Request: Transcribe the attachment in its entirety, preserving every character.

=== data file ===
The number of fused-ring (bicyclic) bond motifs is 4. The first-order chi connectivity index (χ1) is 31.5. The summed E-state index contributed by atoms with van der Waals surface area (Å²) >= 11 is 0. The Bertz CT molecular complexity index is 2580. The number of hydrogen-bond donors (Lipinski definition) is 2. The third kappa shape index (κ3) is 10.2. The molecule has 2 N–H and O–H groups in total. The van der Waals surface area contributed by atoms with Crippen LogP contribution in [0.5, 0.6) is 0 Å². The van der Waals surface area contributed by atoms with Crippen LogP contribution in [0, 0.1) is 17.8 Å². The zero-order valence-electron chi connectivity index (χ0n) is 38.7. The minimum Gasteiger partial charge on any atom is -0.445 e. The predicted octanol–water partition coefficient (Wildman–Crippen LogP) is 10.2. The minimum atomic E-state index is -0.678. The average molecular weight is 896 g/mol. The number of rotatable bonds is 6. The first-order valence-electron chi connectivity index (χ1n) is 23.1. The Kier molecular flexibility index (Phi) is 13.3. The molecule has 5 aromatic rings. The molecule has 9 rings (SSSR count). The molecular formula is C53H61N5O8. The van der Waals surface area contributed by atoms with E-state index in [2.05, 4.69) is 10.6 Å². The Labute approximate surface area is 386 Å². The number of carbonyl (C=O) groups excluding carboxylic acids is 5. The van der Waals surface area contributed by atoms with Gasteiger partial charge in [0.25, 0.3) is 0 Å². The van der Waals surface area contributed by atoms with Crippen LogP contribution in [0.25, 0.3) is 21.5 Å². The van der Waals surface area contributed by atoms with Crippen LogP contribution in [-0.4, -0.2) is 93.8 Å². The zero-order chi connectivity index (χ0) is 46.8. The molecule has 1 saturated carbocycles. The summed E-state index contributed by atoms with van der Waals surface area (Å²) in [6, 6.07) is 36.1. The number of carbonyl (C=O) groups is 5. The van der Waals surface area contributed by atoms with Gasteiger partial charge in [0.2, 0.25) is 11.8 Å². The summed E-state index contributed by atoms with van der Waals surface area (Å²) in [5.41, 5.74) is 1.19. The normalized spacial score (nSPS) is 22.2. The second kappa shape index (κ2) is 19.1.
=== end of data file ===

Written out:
The number of fused-ring (bicyclic) bond motifs is 4. The first-order chi connectivity index (χ1) is 31.5. The summed E-state index contributed by atoms with van der Waals surface area (Å²) >= 11 is 0. The Bertz CT molecular complexity index is 2580. The number of hydrogen-bond donors (Lipinski definition) is 2. The third kappa shape index (κ3) is 10.2. The molecule has 2 N–H and O–H groups in total. The van der Waals surface area contributed by atoms with Crippen LogP contribution in [0.5, 0.6) is 0 Å². The van der Waals surface area contributed by atoms with Crippen LogP contribution in [0, 0.1) is 17.8 Å². The zero-order valence-electron chi connectivity index (χ0n) is 38.7. The minimum Gasteiger partial charge on any atom is -0.445 e. The predicted octanol–water partition coefficient (Wildman–Crippen LogP) is 10.2. The minimum atomic E-state index is -0.678. The average molecular weight is 896 g/mol. The number of rotatable bonds is 6. The first-order valence-electron chi connectivity index (χ1n) is 23.1. The Kier molecular flexibility index (Phi) is 13.3. The molecule has 5 aromatic rings. The molecule has 9 rings (SSSR count). The molecular formula is C53H61N5O8. The van der Waals surface area contributed by atoms with E-state index in [2.05, 4.69) is 10.6 Å². The Labute approximate surface area is 386 Å². The number of carbonyl (C=O) groups excluding carboxylic acids is 5. The van der Waals surface area contributed by atoms with Gasteiger partial charge in [0.25, 0.3) is 0 Å². The van der Waals surface area contributed by atoms with Crippen LogP contribution in [0.25, 0.3) is 21.5 Å². The van der Waals surface area contributed by atoms with Crippen LogP contribution in [-0.4, -0.2) is 93.8 Å². The zero-order chi connectivity index (χ0) is 46.8. The molecule has 1 saturated carbocycles. The summed E-state index contributed by atoms with van der Waals surface area (Å²) in [6, 6.07) is 36.1. The number of carbonyl (C=O) groups is 5. The van der Waals surface area contributed by atoms with Gasteiger partial charge in [0.2, 0.25) is 11.8 Å². The summed E-state index contributed by atoms with van der Waals surface area (Å²) in [5.41, 5.74) is 1.19. The normalized spacial score (nSPS) is 22.2. The second kappa shape index (κ2) is 19.1.